Everyone knows baking gluten free isn’t easy. But with a little practise you’ll soon be making great gluten free cakes, cookies and breads.
Whether you’re a beginner looking to make your first cake, or have been baking for a while but things just aren’t turning out right, here are some tips to help you become a pro.
My top 8 gluten free baking tips
1. Get prepared
The first thing you need is the right ingredients. Mostly you’ll just need the standard stuff, plus a few alterations and additions. Check out my post on the top ingredients any gluten free baker needs to make sure you have everything to get you started.
2. Do some research
Some quick googling will bring up plenty of information, recipes and tips. Take some time and read though some of it to understand the differences between regular baking and gluten free breaking.
3. Start simple
Most people start baking gluten free for an event like a friend or family’s birthday, which means picking a complicated cake and switching out the flour for a gluten free alternative.
If you’re lucky this might work out for you, but I doubt it. The best thing is to start simple, with a plain sponge and perfect that before you move on. Experiment by adding different flavours and see how it affects your baking. A great place to start is with my gluten free Victoria sponge or easy gluten free brownies.
4. Work in weight
If you’re using UK recipes this wont be an issue, however ones from across the pond tend to use American cups as a measuring method. When you’re baking gluten free, small changes in a recipe can make a big difference in your bakes. Volume is a much less precise measuring method than weight.
If you find a recipe in cups that you absolutely have to use, find an online converter to switch it to grams.
5. Think small
When they go wrong, your cakes will normally be dry and crumbly or dense and soggy. But if you make smaller cakes, they’ll be less likely to be underdone in the centre. The shorter bake time also means they aren’t in the oven long enough to dry out. You could also try using a bundt tin, the ring shape cooks the cake from the outside and centre at the same time, giving you the same effect.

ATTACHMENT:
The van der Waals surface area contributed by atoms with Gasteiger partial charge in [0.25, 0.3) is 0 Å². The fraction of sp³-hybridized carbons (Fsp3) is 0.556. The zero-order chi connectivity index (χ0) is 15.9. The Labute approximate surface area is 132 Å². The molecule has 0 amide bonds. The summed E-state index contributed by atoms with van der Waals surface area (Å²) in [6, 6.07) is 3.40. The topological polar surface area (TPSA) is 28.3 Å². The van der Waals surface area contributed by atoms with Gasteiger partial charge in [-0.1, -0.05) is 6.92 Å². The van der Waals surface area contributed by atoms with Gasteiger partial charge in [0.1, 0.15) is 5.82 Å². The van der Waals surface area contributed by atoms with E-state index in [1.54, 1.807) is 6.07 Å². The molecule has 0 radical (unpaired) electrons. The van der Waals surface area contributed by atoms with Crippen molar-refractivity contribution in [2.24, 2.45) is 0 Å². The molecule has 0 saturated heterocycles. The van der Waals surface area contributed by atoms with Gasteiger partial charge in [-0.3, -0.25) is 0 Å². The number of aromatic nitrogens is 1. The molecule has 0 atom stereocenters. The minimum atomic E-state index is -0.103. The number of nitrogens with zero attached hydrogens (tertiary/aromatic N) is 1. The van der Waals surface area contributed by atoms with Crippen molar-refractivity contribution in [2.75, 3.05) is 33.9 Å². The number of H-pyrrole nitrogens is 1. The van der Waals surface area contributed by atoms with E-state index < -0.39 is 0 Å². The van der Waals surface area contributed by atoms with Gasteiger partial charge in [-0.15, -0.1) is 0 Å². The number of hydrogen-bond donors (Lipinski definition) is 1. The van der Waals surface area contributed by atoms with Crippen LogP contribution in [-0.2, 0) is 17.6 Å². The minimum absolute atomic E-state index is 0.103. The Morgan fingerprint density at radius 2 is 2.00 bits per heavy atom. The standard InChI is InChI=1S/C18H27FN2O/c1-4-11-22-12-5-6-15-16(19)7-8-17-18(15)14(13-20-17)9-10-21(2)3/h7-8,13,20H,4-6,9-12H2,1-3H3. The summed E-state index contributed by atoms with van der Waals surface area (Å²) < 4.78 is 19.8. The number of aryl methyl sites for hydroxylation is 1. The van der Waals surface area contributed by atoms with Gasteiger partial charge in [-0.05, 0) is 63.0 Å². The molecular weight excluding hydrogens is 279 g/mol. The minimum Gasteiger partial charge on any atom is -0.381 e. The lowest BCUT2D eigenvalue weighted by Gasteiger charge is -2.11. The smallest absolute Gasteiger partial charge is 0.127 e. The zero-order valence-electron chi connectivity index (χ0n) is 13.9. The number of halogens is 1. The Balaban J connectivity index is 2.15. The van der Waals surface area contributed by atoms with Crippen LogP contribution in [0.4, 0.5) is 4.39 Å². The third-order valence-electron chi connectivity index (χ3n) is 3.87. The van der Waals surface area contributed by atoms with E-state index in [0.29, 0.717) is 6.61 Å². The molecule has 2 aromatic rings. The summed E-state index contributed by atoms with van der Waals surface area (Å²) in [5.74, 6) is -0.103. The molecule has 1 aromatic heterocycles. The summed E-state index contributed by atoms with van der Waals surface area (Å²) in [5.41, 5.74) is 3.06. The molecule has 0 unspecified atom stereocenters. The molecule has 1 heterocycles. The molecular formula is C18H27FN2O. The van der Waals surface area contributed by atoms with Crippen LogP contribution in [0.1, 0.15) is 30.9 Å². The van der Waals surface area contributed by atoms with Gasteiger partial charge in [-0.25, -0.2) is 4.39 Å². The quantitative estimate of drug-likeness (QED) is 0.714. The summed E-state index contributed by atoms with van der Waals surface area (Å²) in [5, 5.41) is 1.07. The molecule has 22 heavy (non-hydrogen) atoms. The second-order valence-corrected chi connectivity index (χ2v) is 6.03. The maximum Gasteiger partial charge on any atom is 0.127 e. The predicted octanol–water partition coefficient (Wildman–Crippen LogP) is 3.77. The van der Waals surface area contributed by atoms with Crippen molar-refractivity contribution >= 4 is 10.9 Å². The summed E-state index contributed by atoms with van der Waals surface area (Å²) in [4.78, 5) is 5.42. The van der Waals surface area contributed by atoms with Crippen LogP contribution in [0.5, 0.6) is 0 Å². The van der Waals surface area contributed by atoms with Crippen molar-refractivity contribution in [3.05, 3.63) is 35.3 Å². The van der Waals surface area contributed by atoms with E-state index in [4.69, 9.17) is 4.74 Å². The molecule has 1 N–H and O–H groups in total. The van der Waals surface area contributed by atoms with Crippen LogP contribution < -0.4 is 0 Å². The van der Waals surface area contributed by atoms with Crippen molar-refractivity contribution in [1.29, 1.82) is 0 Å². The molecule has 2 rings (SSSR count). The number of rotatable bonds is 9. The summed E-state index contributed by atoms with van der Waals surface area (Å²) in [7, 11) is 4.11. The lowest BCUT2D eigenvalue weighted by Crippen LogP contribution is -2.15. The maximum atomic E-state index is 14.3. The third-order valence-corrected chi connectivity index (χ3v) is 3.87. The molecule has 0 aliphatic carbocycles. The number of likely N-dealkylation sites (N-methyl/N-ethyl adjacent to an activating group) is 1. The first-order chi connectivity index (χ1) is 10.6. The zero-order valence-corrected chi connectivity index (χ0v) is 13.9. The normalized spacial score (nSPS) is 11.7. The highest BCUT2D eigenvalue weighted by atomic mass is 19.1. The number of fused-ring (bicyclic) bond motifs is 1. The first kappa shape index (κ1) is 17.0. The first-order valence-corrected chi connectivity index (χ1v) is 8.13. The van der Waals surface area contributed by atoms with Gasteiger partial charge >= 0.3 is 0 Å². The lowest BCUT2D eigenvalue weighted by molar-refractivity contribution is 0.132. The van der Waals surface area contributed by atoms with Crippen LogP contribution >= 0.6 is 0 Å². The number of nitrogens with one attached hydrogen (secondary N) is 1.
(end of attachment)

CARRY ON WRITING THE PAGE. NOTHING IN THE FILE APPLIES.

6. Help it rise – and keep it there
Gluten free cakes tend to be a little dense, so try adding a little extra baking powder. I tend to add around half a teaspoon of baking powder for every 200g of self raising flour.
And if your cakes are collapsing when they come out of the oven, add a little extra sugar to your recipe to stop it deflating on you.
7. Be prepared to fail
Sometimes things just don’t work out. You can bake the same cake 10 times perfectly and then it will come out wrong for seemingly no reason. While its more likely to happen with a new recipe, it seems inevitable that sometimes a gluten free bake just won’t work.
Don’t get disheartened, keep going and with time, failed attempts will be far and few between.
8. Re-use what doesn’t work
Just because it didn’t work out in the way you wanted, this doesn’t mean it’s destined for the bin.
Bad batches of bread can be turned into breadcrumbs and kept in the freezer for when you need them, botched biscuits can also be blended to make great cheesecake bases and dry sponges can be used as lady fingers for desserts like tiramisu or trifle.
Do you have any tips you think I’ve missed? Add them to the comments.